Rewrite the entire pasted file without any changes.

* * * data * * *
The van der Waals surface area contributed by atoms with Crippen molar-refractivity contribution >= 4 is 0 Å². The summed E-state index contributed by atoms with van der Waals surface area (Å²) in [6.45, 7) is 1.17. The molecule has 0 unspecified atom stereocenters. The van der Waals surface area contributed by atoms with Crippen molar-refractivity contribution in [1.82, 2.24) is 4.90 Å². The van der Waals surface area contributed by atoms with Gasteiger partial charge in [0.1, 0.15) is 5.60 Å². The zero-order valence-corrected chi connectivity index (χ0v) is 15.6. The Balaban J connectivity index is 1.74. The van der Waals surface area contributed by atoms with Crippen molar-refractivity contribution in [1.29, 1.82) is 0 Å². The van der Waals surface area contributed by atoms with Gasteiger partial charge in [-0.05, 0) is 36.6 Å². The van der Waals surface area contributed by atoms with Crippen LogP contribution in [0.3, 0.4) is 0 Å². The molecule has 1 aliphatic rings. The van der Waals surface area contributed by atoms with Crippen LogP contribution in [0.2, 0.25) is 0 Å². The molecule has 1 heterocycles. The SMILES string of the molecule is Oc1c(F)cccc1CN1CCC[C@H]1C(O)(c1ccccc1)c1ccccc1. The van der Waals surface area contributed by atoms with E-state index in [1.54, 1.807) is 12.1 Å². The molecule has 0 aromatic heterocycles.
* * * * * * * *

The van der Waals surface area contributed by atoms with Crippen molar-refractivity contribution >= 4 is 0 Å². The summed E-state index contributed by atoms with van der Waals surface area (Å²) in [6.45, 7) is 1.17. The molecule has 0 unspecified atom stereocenters. The van der Waals surface area contributed by atoms with Crippen molar-refractivity contribution in [1.82, 2.24) is 4.90 Å². The van der Waals surface area contributed by atoms with Gasteiger partial charge in [0.1, 0.15) is 5.60 Å². The zero-order valence-corrected chi connectivity index (χ0v) is 15.6. The Balaban J connectivity index is 1.74. The van der Waals surface area contributed by atoms with Crippen molar-refractivity contribution in [1.29, 1.82) is 0 Å². The van der Waals surface area contributed by atoms with Gasteiger partial charge in [-0.05, 0) is 36.6 Å². The van der Waals surface area contributed by atoms with Crippen LogP contribution in [0.3, 0.4) is 0 Å². The molecule has 1 aliphatic rings. The van der Waals surface area contributed by atoms with Crippen LogP contribution in [0.2, 0.25) is 0 Å². The molecule has 1 heterocycles. The SMILES string of the molecule is Oc1c(F)cccc1CN1CCC[C@H]1C(O)(c1ccccc1)c1ccccc1. The van der Waals surface area contributed by atoms with E-state index in [1.54, 1.807) is 12.1 Å². The molecule has 0 aromatic heterocycles.